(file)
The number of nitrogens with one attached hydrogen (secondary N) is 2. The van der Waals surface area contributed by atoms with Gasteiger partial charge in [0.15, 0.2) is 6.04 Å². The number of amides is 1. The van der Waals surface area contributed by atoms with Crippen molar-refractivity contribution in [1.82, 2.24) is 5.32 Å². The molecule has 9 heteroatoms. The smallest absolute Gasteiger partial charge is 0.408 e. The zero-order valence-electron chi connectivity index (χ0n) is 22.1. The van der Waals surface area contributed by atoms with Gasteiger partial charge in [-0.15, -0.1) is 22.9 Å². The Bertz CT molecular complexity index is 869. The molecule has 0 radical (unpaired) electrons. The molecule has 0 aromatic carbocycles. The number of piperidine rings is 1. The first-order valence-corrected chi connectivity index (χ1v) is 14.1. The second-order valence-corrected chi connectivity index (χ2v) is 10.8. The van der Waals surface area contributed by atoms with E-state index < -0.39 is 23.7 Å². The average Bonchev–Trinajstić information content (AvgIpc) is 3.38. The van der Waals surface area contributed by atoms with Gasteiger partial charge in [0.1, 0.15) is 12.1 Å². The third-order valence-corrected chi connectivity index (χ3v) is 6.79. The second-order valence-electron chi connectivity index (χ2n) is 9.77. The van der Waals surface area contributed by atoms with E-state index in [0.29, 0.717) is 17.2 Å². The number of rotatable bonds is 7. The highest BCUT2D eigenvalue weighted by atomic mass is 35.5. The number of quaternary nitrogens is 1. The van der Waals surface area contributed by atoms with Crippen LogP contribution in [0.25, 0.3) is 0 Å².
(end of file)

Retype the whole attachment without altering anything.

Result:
The number of nitrogens with one attached hydrogen (secondary N) is 2. The van der Waals surface area contributed by atoms with Gasteiger partial charge in [0.15, 0.2) is 6.04 Å². The number of amides is 1. The van der Waals surface area contributed by atoms with Crippen molar-refractivity contribution in [1.82, 2.24) is 5.32 Å². The molecule has 9 heteroatoms. The smallest absolute Gasteiger partial charge is 0.408 e. The zero-order valence-electron chi connectivity index (χ0n) is 22.1. The van der Waals surface area contributed by atoms with Gasteiger partial charge in [-0.15, -0.1) is 22.9 Å². The Bertz CT molecular complexity index is 869. The molecule has 0 radical (unpaired) electrons. The molecule has 0 aromatic carbocycles. The number of piperidine rings is 1. The first-order valence-corrected chi connectivity index (χ1v) is 14.1. The second-order valence-corrected chi connectivity index (χ2v) is 10.8. The van der Waals surface area contributed by atoms with E-state index < -0.39 is 23.7 Å². The average Bonchev–Trinajstić information content (AvgIpc) is 3.38. The van der Waals surface area contributed by atoms with Gasteiger partial charge in [0.1, 0.15) is 12.1 Å². The third-order valence-corrected chi connectivity index (χ3v) is 6.79. The second-order valence-electron chi connectivity index (χ2n) is 9.77. The van der Waals surface area contributed by atoms with E-state index in [0.29, 0.717) is 17.2 Å². The number of rotatable bonds is 7. The highest BCUT2D eigenvalue weighted by atomic mass is 35.5. The number of quaternary nitrogens is 1. The van der Waals surface area contributed by atoms with Crippen LogP contribution in [0.25, 0.3) is 0 Å².